Cephalhematoma is birth injury defined as a subperiosteal hemorrhage confined to the borders of the cranial bones, in most cases without accompanying skin changes. It is caused by the pressure of the birth canal during the pressure of the head during delivery and increases within a few hours after delivery. It is most often located above the parietal bone, less often above the occipital bone. Unlike caput succedaneum and subgaleal hemorrhage, it is bordered by cranial sutures. On palpation, it is a precisely defined, fluctuating or flexible structure above the skull bone. A risk factor for the development of cephalhematoma is instrumental delivery with forceps or vacuum extraction.
Cephalhematoma does not require treatment. First, during the first weeks, it calcifies from the edges and then ossifies. In the next period, the ossified cephalhematoma is gradually resorbed and the bone is remodeled to its original shape, without disturbing the symmetry of the calf.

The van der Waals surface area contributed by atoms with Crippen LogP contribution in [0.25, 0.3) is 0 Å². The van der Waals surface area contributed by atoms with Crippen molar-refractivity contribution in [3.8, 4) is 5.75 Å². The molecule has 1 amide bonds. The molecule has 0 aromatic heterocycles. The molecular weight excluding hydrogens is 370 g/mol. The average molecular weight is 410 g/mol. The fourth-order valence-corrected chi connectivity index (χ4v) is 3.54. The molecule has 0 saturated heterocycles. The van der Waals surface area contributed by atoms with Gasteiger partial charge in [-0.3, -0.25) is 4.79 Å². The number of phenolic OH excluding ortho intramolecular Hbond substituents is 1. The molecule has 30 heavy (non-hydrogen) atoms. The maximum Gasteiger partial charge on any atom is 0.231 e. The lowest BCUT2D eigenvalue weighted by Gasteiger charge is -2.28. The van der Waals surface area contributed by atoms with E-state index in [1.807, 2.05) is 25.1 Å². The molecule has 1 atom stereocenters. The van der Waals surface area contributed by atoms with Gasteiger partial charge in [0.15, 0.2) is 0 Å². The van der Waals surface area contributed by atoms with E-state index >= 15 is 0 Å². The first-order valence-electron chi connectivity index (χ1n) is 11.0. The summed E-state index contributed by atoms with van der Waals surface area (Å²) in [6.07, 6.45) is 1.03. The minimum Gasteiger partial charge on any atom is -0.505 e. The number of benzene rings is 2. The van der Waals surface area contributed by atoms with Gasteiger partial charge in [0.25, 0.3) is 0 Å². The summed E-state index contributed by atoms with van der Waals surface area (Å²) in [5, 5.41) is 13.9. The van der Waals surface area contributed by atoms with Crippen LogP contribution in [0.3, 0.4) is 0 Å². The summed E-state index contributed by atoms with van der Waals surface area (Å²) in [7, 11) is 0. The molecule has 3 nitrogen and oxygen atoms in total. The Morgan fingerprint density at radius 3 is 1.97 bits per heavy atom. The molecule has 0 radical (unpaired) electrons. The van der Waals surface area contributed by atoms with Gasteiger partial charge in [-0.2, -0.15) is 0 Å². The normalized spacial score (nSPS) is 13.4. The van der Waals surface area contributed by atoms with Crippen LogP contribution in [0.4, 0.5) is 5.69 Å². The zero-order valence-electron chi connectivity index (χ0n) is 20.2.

In the case of larger cephalhematomas, it is initially recommended to monitor the blood count for the possibility of anemia and the bilirubin level for the possibility of progression icterus from extravasal breakdown of erythrocytes.
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References[edit | edit source]
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